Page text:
Similarly, Exact Max provides a manufacturing integration with the Microsoft Dynamics GP accounting package for companies already using that financial software.
Gartner included Syspro as a niche player in a recent ERP Magic Quadrant. Headquartered in South Africa, Syspro offers a Microsoft .NET-based integrated supply chain suite encompassing ERP, analytics, e-commerce, CRM, and planning and scheduling.
Specific to the ERP portion, it includes financials, distribution and manufacturing. A reporting tool known as Syspro Reporting Services (SRS) incorporates an embedded version of Crystal Reports.
With more than 24,000 customers globally, NetSuite offers a unified, cloud-based platform of financials/ERP and omnichannel commerce software suites. Its offerings span financials, CRM, ecommerce, order management, inventory management and real-time business intelligence. NetSuite also provides a robust development platform for easy customization and integration.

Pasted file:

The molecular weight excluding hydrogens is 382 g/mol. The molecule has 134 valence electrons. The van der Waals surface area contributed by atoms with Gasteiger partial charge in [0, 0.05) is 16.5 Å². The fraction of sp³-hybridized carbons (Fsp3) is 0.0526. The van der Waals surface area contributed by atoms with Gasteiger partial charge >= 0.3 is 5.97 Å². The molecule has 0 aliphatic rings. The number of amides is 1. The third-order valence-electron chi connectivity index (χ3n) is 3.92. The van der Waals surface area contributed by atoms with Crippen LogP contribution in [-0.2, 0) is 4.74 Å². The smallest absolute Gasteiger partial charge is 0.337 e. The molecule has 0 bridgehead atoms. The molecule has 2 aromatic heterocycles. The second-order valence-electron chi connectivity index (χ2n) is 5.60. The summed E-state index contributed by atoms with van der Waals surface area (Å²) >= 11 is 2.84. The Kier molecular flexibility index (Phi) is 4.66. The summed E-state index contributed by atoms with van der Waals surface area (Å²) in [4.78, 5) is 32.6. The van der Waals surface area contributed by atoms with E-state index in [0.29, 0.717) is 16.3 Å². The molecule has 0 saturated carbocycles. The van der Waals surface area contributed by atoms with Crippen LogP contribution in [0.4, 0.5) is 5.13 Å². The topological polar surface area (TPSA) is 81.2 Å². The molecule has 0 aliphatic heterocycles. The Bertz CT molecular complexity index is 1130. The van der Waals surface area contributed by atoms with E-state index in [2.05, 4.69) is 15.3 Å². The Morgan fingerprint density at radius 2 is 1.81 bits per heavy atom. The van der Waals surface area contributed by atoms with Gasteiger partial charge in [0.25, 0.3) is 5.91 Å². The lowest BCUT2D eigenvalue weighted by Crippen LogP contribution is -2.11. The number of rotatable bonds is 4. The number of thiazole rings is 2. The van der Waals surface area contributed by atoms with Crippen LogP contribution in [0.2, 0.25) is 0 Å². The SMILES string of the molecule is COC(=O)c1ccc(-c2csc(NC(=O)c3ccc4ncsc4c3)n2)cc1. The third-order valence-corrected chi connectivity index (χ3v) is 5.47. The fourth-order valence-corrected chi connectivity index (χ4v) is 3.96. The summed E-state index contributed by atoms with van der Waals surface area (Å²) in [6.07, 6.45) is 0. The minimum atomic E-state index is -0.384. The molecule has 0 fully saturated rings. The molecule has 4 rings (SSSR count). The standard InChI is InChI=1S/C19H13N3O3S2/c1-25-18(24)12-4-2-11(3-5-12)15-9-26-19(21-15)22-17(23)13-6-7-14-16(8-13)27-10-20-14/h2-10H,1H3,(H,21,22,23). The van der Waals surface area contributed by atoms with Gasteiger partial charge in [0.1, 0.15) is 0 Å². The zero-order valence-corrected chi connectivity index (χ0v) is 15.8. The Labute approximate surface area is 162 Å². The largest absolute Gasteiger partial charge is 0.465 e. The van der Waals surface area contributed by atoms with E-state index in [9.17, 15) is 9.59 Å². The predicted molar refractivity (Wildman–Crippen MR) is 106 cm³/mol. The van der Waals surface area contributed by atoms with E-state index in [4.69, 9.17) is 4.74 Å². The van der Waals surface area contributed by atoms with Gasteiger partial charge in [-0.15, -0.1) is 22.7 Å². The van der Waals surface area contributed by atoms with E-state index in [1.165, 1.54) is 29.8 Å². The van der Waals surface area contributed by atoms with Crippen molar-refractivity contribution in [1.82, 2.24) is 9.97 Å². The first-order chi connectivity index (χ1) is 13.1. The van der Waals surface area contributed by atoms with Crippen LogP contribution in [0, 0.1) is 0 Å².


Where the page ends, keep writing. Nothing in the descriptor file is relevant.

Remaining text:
“Other software vendors are struggling to move software architected before the Internet existed to the cloud,” said Craig Sullivan, senior vice president of Enterprise and International Products for NetSuite. “Whether it’s big businesses trying to act small or small businesses looking to grow big, NetSuite enables its customers to operate at the speed of modern business.”
According to Panorama Consulting, Visibility has a 1 percent ERP market share in manufacturing and distribution, as well as in communication, energy and transport. Known as Visibility.net, it is squarely aimed at the ERP needs of complex product manufacturers. It includes modules for management, CRM, quotes, projects, costs, material and resource planning, product engineering and manufacturing, business performance, finance and supply chain collaboration.